In the late 1990s, I took a class at Temple University in “American Material Culture.” Taught by the venerable Prof. Alan Davis, the class was probably the spark that ignited my interest in Design as a field of study. We read books that examined Coney Island, Sears Catalogs, American homes, and World Fairs as artifacts of intention. That is, we studied the built environment as conglomeration of texts which, because they had been designed, allowed us to read and infer intention out of them.
At the time, I had grown an interest in Historical Preservation. Somehow, as a young 20 year old, I’d started getting Preservation Magazine, the publication of The National Trust for Historic Preservation. That magazine, Prof. Davis’s reading list, and my thesis paper focused on a movement in architectural design and preservation termed “The New Urbanism” led me to develop a sense for city and urban planning that still influences the way I look at small towns and large cities and how we move through those spaces.
One aspect of my studies that remains with me is the manner in which the automobile changed the shape of American towns and cities. (And yes, I know I risk simplifying things here…such is the nature of my current medium. If you want more, read my thesis paper.) Small-town America on the East coast and other towns in the nation that grew up around railroads are far different from those towns (see Levittown, for instance) that developed after the advent of mass production of automobiles. The former displays a strong town center, generally organized around a rail station. Most all destinations within those towns are within a 1 or 2 mile radius–about the distance a healthy human being can walk in 15 minutes or so. But towns organized around the automobile generally display little of the coherence and emergent organization of their rail-oriented counterparts.
Those first towns, often called “first-ring suburbs,” were designed with their denizens at the center. Whether that design was purposeful or, as I mentioned above, “emergent,” is up for debate. Regardless, it’s clear that what mattered most was that the scale of the town had to fit the humans who created, lived in, and developed it. The loss of such a human-centered approach to town planning in the early to mid-20th Century was one of the great failings of the modernists, the automobile moguls, and the planners they influenced.
Thus, when I find articles describing attempts to (re)create the human scale of American towns, I jump upon them. While I admit that a privileged nostalgia urges my leap, I am aware that modern planners are far more cognizant of the ways in which town planning must provide equitable access to housing, shopping, public transportation, etc. (We can’t all live in the prefabbed, postmodern histories of towns like Disney’s “Celebration, FL.”)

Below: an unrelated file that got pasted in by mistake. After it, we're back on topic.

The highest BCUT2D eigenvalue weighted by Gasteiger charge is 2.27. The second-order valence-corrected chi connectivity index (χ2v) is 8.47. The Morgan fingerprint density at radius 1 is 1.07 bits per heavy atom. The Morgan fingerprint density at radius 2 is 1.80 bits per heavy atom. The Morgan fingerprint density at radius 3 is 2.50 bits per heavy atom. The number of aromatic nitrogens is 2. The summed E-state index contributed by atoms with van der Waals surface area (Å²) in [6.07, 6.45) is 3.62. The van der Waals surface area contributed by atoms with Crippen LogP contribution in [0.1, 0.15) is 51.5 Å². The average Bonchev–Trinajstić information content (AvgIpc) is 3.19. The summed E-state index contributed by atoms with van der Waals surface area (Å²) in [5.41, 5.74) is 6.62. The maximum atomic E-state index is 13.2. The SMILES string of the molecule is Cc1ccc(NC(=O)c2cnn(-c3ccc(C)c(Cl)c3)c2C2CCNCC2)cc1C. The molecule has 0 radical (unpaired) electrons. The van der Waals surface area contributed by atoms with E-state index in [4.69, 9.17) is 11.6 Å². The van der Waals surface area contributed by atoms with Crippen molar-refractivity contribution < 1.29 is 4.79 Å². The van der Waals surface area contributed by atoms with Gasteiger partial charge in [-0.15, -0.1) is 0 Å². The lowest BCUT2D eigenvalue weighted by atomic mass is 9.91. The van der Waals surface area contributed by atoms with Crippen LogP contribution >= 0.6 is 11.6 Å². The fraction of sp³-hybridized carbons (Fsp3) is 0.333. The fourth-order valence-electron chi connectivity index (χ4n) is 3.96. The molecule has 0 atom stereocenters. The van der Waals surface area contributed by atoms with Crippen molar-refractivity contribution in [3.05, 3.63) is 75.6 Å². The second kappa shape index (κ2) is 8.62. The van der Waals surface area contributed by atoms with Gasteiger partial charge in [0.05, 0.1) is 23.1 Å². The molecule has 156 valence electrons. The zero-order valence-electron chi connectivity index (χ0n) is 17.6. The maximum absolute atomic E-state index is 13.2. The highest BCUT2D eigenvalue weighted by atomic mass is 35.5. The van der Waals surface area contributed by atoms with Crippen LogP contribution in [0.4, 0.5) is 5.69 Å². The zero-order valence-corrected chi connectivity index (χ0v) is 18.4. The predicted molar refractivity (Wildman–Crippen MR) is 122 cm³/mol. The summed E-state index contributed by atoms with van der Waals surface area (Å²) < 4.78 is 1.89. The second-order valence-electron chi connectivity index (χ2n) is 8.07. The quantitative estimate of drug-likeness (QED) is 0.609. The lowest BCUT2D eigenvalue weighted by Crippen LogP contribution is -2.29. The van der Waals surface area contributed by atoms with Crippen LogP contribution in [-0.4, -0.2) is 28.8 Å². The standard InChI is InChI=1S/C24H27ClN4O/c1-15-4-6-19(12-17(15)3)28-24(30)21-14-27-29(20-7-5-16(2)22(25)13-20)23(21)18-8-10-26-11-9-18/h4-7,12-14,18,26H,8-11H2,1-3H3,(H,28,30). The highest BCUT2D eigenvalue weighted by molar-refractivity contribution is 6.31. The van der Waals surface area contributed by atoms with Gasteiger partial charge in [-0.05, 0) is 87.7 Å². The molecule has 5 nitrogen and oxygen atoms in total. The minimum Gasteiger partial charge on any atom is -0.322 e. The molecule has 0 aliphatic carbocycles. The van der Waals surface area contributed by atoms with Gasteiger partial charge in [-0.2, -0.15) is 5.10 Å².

Two articles recently crossed my newsfeed that rekindled my interests in town/urban planning and drove me back to that thesis paper and the work of the New Urbanists. Both articles come from an online newsletter, Alchemist City, in itself a “good thing” that focuses on providing news about urban design reforms around the world. (Click here to join their newsletter.). The first article is about “The Point,” a proposed town in Utah that seeks to be “America’s first 15-minute city” and to drastically cut reliance on automobiles. Here’s a map of the proposed town, built around access to public transportation and numerous bicycle and walking pathways.
The second article, again, also from Alchemist City, is about the plan in Milan, Italy (Italy’s most populous city) to create up to 466 new miles of protected bike lanes. Approved by the Metropolitan City of Milan to the tune of $285 million, the plan places Milan ahead of the much larger city of Paris and it’s 422 miles of proposed bike lanes. (David Byrne is, I’m sure, elated.)
Both of these initiatives are good things. Yes, we can argue that these are special cases, that one is foreign and based within cities that were already “pre-automobile” and “continental” in their design, and that the other is created upon a “clean-slate.” However, they are initiatives that seek to reduce human impact on the environment and to do so in ways that are good for people and business. It’s just that those businesses aren’t your huge multinational automobile conglomerates that seek to drive us into oblivion, whether it be in a gas-guzzler or “clean” electric vehicle.
Finally, and here’s a hint about the next “Do Good Things” newsletter’s topic, both of these initiatives clearly are paying attention to the impact they have beyond the local. That is, these initiatives consider their impact on a much larger geography (the world) and a much larger time frame (designing for the future). Such forward thinking is indicative of people who are concerned about the great good, who understand the necessity for all people to act within the framework of the United Nations Sustainable Development Goals, and who are interested in making the world a better place.
And that’s a good thing.